Marcus Car, 1888/1889

Bild
Technisches Museum Wien, Photo: Peter Sedlaczek
Collection Area
Traffic & Transport
Collection
Road Traffic
Exhibition
Mobility
Epoch
1850 - 1899
The oldest automobile in the world? The Marcus Car features many remarkable technical achievements, a fact that was (almost) lost in the debate surrounding its dating.

Siegfried Marcus (1831-1898) was an exceptionally versatile engineer and inventor. He was born in Malchin, Mecklenburg, Germany, and moved to Vienna in 1852. He began by developing telegraphic apparatus and experimenting with ignition devices before turning to engine design.

Marcus filed several patents. In 1883 he received the concession for a “magneto-electric ignition device for internal combustion engines”. And in 1887 and 1888, concessions for the construction and improvement of internal combustion engines.

The Marcus Car had a capacity of 1570 cm3 and an output of approx. 0.75 hp, generating a speed of around 6 – 8 km/h. The heavy vehicle made of wood and iron was unsuited to uneven tracks or even inclines. The patented magneto-electric ignition used on the four-stroke engine was extremely convenient and advanced for the day. Another sophisticated invention by Siegfried Marcus was the spray brush carburettor, in which brushes dispersed the fuel through abrasion. By contrast the belt drive posed a number of problems.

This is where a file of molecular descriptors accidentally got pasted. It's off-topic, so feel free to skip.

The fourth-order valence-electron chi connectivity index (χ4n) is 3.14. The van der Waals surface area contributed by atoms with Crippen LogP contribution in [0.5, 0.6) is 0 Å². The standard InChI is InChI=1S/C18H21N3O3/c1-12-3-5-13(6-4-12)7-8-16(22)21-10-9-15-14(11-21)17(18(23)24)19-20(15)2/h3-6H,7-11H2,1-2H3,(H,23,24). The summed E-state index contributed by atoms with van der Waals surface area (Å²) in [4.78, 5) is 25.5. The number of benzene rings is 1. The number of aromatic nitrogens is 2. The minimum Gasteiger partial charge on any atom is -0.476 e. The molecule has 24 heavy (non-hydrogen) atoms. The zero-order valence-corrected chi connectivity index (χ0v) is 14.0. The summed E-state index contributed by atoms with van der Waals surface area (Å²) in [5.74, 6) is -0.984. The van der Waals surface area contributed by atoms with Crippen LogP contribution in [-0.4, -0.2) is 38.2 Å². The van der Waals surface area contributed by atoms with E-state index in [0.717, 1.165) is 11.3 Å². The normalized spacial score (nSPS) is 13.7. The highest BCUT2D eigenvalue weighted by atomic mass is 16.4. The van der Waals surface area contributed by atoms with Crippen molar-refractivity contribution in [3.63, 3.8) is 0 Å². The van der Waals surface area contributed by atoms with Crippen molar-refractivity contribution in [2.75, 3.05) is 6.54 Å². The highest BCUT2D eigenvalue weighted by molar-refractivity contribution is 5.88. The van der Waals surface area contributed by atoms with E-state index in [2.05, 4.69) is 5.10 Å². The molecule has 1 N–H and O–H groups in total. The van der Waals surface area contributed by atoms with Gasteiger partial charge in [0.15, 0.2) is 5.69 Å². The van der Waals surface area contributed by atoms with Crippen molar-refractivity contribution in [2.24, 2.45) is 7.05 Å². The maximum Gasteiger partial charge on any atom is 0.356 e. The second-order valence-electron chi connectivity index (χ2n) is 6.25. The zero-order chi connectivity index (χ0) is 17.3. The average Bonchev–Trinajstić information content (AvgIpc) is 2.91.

In 1898 the organisers of the “Collective Exhibition of Austrian Automobile Constructors” showcased the Marcus Car as their industry’s greatest achievement. The vehicle dated 1877 at the time was said to have been designed “10 years before the first French & German petrol automobiles”. The precise dating of the Marcus Car has been the subject of much debate ever since.

Experts now believe that the Marcus Car was actually built later. The engine built by the company Märky, Bromovsky & Schulz was delivered in 1888. The Marcus Car is therefore thought to date from 1888/1889. So the Viennese engineer Siegfried Marcus was experimenting with an automobile with internal combustion engine concurrently with other automobile pioneers such as Carl Benz.

Inv.Nr. 1404/1

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